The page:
Day 10: Sigmaringen to Ehingen - Grampies Track the Tortes (2019) - CycleBlaze

March 28, 2019

Day 10: Sigmaringen to Ehingen

It was fun to look down from our window this morning and see that a market was being set up below. On the other hand, there was no reason to be buying anything, because of the great breakfast supplied. We rated this one 8.5 on the "revised" Jammer scale. It achieved this despite having only three large pots of jam. But it did have most everything else, including scrambled egg made to order, and yogurt just stuffed with either sour cherries or strawberries.  There was packaged yogurt too, and in fact I am just about to open a "chocolate" one that somehow migrated to my handlebar bag.

Sometimes as a tourist it's easy to forget the effort and expense that has been put in to making the facilities we use so great. The hotel Traube here is beautiful, but some photos on the wall show the effort needed to get it this way:

The hotel before renovation
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Lots of work to get it the way it is today
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We breezed out of town, with a glance back to the castle. Only on a longer tour might we consider actually going inside. In fact, we might be too superficial of visitors to ever do that. 

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Once out of town, we confronted a head wind that was to challenge us for the whole remainder of the day.  Although to be sure we are using e-bikes, we chose ones that offer only the bare minimum of assist. I like to say that their effect is to convert a loaded 60 pound bike into something like an unloaded 35 pound bike. Riding a 35 pound bike into a wind and up hills for six or seven hours is still pretty tiring!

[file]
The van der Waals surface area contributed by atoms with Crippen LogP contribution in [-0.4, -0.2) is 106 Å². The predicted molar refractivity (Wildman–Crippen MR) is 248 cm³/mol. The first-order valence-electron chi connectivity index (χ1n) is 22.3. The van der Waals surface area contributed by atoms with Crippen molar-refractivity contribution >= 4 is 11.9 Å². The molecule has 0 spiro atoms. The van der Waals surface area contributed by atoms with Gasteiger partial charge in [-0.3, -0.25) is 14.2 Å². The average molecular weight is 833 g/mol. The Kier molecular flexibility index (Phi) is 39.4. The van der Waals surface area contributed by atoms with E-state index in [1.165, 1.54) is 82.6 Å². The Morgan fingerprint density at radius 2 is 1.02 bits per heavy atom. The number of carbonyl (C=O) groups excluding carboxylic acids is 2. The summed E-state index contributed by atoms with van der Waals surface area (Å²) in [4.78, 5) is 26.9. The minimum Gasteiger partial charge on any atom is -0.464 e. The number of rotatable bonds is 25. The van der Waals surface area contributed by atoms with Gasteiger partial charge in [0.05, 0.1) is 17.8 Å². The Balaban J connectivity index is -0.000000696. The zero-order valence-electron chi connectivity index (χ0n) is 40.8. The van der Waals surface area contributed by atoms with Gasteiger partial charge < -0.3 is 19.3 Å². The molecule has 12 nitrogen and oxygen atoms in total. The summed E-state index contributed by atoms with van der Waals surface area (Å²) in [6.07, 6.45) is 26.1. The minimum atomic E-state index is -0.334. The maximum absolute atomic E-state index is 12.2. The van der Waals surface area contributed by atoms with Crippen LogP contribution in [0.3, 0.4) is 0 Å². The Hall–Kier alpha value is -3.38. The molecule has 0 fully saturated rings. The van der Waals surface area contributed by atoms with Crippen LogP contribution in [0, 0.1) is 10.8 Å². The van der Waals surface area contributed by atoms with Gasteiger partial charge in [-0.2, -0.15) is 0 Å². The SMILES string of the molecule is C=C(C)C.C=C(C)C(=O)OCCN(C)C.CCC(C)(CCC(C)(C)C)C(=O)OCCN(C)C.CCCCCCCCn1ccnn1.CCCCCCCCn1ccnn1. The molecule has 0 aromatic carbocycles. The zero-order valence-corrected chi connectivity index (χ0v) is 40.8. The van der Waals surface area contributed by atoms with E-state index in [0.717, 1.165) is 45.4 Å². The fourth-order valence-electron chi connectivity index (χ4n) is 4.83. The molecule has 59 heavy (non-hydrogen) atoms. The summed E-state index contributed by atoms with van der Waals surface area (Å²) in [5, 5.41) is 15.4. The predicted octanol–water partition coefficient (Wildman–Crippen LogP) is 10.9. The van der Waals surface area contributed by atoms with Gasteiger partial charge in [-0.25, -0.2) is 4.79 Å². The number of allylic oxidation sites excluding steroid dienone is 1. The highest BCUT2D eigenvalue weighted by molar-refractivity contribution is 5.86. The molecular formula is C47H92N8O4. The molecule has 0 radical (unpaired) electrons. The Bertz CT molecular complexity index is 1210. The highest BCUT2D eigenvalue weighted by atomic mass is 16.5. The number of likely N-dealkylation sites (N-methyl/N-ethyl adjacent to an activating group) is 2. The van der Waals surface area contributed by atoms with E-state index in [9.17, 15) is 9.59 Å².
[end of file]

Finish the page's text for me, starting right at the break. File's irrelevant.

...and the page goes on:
The map of our route shows a lot of towns along the way, but really the photo below represents best what the ride looked like. Of course, you need to add in the invisible brisk and cold wind.

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Even though it did feel like the day was spent out in the never never battling wind, there were of course those cute towns. Take Mengen, for example - what a lovely place.

Mengen, so beautiful
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We broke for lunch in Riedlingen, another town with lots of great fachwerk houses. Sitting by the rathaus, I had the chance for a closer look at one of these things. Since it was downtown, with a bank in it and not a private house, it was on the large side. Large means it was about 60 feet on a side, giving it 3600 square feet per floor. The first few floors of the seven in total were full size, after which the building tapers to a point. I would guess its overall square footage at 15,000. That's a big, big house!

Between the towns, once again, there was not so much of interest, although it's always fun to watch the swirling Donau, and to try and guess if Passau or other downstream towns are being flooded. Don't want to bore you, but this photo below is also a good representation of our day:

No, I did not lift this from Grampies in Saskachewan!
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I am not being totally fair, because there was some action on the bird front - mainly storks. The storks must have a pretty wide range, since they are also much in evidence as far away as Koln, where stork dolls are much sold.

Storks are iconic German birds.
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Stork nests are found on top of many buildings